The worst Easter I ever experienced was when my mother hid my Easter basket in the planter. Shaped like a double-measure jigger, my mother's fern sat proudly on top of it and, well, nothing usually sat under the planter—until that Easter Sunday.
After hours of exhaustive searching and frustration, I was in tears as I ran around the house for what seemed like the millionth time, resorting to such desperate measures as looking inside boots. Taking pity on me—a sympathetic gesture, as I fancied myself to be a varsity-level Easter-basket hunter and was quite cocky about the whole matter—my mother played hot and cold until I finally had no other choice than to lift the planter and discover my basket sitting pretty in the lower half.
After spending the better part of the morning near the floor heaters, my chocolate bunny resembled fondue, and the jelly beans had melted into a Technicolor ooze that all but caulked the cracks of the basket's rattan. The only standing survivors of my Three Mile Island basket were the mallow chicks, confections so resilient they could probably survive a full-scale nuclear meltdown. Anyway, we learned two important lessons that Easter: One is never overestimate the frustration level of your child (although I'm sure my mother got a slight kick out of reducing this overly-confident nine-year-old to a foot-stamping, red-eyed teary mess in a dress), and two, never overestimate the quality of store-bought treats when creating the ultimate Easter basket. Granted, most people don't take Easter baskets quite as seriously as we did, but the following recipes are not only refreshing alternatives to the usual splendor in the grass, they're guaranteed to last hours under a planter.
2 cups sugar
7 tablespoons Hershey's cocoa
1 cup butter, melted
1 cup flour
1 teaspoon baking powder
2 teaspoons vanilla extract
1/2 cup walnuts, chopped
Preheat the oven to 350°F. In a mixing bowl, combine the sugar, cocoa, and melted butter. Add the eggs, one at a time, and blend after each addition. Add the remaining ingredients and mix just enough to blend completely. Pour into a greased 9" × 13" glass pan and bake for 20 or 25 minutes or until the top is firm. (Do not overbake.) Allow to stand for 30 minutes, then cut into squares. Wrap each brownie in tinted saran wrap and tie with a ribbon. Makes over 24.
(My mom's answer to Heath bars)
1 cup butter
1 cup packed brown sugar
1 teaspoon vanilla
1 teaspoon salt
2 cups flour
10 12-ounce milk-chocolate bars
1 cup walnuts, chopped
Preheat the oven to 300°F. Mix butter, brown sugar, vanilla, and salt. Add flour and mix well. Press dough into ungreased 15 1/2," × 10" jelly-roll cookie-sheet pan. Bake 45 to 55 minutes, until deep, golden brown.
Remove from oven and arrange chocolate bars on top of hot dough. As soon as chocolate has melted, spread it over dough. Sprinkle with nuts and press lightly. Cut into bars. Remove from pan or let cool and refrigerate before removing. Yields 40 bars.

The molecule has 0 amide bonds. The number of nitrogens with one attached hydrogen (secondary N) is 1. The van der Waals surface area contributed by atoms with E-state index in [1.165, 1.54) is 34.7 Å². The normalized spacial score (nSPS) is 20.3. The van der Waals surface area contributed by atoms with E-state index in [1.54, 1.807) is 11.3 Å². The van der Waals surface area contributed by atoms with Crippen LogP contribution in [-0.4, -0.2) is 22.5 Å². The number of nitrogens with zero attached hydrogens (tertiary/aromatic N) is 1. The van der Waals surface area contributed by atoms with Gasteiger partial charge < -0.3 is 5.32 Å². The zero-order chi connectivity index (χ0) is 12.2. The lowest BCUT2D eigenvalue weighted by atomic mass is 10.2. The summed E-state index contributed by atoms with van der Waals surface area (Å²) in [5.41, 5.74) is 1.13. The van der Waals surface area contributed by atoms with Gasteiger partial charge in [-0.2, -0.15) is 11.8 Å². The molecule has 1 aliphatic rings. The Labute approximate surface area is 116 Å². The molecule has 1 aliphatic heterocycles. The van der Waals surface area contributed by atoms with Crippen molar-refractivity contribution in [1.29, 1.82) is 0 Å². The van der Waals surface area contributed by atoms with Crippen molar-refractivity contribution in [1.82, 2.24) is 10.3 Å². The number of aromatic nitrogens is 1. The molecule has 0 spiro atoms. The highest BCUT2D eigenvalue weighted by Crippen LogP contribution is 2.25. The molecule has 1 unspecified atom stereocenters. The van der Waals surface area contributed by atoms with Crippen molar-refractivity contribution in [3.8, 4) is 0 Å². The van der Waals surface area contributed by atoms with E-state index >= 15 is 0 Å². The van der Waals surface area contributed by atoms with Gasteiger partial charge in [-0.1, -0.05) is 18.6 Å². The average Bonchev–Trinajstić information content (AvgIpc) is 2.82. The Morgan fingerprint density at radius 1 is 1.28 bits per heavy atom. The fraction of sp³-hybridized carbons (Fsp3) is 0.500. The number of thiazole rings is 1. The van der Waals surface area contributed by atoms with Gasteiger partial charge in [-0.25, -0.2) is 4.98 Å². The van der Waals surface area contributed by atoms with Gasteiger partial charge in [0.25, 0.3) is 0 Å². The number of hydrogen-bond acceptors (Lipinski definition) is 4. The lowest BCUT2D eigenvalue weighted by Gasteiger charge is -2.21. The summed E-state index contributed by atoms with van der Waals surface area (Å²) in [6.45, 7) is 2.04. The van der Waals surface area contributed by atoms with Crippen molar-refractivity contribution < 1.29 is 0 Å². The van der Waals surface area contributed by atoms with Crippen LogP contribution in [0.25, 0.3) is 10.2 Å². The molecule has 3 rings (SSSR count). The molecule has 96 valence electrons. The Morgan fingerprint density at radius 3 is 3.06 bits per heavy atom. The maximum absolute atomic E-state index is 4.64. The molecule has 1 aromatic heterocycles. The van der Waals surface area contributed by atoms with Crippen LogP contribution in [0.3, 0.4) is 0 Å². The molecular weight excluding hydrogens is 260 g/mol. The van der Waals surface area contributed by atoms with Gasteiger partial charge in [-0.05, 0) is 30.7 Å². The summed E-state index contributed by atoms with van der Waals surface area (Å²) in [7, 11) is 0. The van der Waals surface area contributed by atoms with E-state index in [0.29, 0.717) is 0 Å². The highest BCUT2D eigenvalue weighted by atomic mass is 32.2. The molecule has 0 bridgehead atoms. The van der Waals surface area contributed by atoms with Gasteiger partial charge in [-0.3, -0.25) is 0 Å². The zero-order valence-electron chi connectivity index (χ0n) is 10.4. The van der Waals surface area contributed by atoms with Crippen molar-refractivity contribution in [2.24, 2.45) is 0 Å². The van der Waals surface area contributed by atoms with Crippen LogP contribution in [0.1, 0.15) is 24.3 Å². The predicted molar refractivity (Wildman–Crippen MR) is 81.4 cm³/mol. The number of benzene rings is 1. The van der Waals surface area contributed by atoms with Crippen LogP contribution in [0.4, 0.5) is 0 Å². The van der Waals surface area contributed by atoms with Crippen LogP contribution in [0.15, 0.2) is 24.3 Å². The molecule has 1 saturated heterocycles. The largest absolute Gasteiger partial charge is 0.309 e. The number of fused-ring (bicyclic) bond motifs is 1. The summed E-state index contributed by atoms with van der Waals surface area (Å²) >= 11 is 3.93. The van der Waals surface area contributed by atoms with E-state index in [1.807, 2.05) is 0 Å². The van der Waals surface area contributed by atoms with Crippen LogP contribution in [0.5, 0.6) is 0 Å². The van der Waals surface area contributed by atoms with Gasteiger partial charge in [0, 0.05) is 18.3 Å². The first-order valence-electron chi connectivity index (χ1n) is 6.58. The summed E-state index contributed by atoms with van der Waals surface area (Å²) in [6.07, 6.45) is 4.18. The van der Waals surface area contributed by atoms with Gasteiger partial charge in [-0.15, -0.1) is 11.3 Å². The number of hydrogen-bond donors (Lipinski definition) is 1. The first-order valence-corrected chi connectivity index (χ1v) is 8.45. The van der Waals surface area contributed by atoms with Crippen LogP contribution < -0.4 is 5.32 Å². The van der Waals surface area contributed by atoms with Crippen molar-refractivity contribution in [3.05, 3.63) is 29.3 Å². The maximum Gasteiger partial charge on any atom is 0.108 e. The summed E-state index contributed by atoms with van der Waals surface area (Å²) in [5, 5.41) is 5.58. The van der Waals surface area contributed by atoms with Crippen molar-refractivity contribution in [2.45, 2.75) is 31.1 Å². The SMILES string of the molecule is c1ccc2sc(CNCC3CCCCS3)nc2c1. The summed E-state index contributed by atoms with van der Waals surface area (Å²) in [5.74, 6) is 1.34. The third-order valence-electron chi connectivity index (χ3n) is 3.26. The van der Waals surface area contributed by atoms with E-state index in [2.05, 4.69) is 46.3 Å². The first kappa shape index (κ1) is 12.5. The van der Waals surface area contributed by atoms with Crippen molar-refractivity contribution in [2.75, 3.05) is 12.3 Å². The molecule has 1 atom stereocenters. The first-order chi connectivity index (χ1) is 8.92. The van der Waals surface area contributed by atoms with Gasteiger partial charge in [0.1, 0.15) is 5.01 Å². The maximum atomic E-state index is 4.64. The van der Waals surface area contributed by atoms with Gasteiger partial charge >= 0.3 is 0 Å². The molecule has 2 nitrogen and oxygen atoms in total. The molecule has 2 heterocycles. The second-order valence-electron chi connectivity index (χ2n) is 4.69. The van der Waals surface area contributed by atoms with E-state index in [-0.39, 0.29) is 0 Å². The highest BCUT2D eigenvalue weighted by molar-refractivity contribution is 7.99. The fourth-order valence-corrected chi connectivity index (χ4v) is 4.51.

This is definitely a recipe to keep away from the heat, but, since you can't keep it away from the kids, I've included it anyway. Mackinaw Island is just as famous for the Grand Hotel as for its fudge—so much so that the locals dubbed the hordes of summer tourists "fudgies." You'll need a candy thermometer.
2 cups sugar
2 squares unsweetened top-quality chocolate, chopped
1/8 teaspoon salt
1 cup heavy whipping cream
1 tablespoon butter
In a deep, heavy saucepan, combine the sugar, chocolate, salt, and heavy cream. Cook over medium heat, stirring only until the sugar is dissolved. Don't stir any of the crystals which hang to the side of the pan back into the mixture. When the mixture boils, attach the candy thermometer, cover the pan, and cook over the lowest heat until the fudge reaches 240°F (soft ball). This usually takes about 15 to 20 minutes. Don't stir the fudge during this time. Remove from heat, add the butter, and place the pot on a bed of ice cubes and cold water. With a wooden spoon—and hopefully a few helpers—beat the fudge until it becomes creamy and loses its gloss. When the shininess disappears from the mixture, you'll know it's done. Pour into a greased 9" × 9" cake pan and cut into 1" squares.
1 1/2 cups pecan halves
7 ounces of vanilla caramels (about 25)
1 tablespoon butter
1/2 cup semisweet chocolate pieces
1 teaspoon shortening
Spread pecans into a single layer in a shallow baking pan. Bake at 350°F for about 10 minutes or until they're lightly toasted, stirring them occasionally. Line a baking sheet with foil, grease it, then arrange the pecans in groups of three, flat side down.
In a heavy saucepan, combine caramels and butter. Cook and stir over low heat until the caramel is melted and smooth. Remove from heat. Drop about one teaspoon of melted caramel onto each group of pecans. Let stand for 20 minutes until firm.
In a small saucepan heat chocolate pieces and shortening over low heat, stirring constantly until melted and smooth. With a narrow spatula, spread a small amount of the melted chocolate over the top of each caramel and nut cluster. Let stand until firm. Remove from the baking sheet and store tightly covered. Makes 30 pieces.
Whether you want to learn how to grow and raise your own food, build your own root cellar, or create a green dream home, come out and learn everything you need to know — and then some!LEARN MORE
At MOTHER EARTH NEWS, we are dedicated to conserving our planet's natural resources while helping you conserve your financial resources. You'll find tips for slashing heating bills, growing fresh, natural produce at home, and more. That's why we want you to save money and trees by subscribing through our earth-friendly automatic renewal savings plan. By paying with a credit card, you save an additional $5 and get 6 issues of MOTHER EARTH NEWS for only $12.95 (USA only).
You may also use the Bill Me option and pay $17.95 for 6 issues.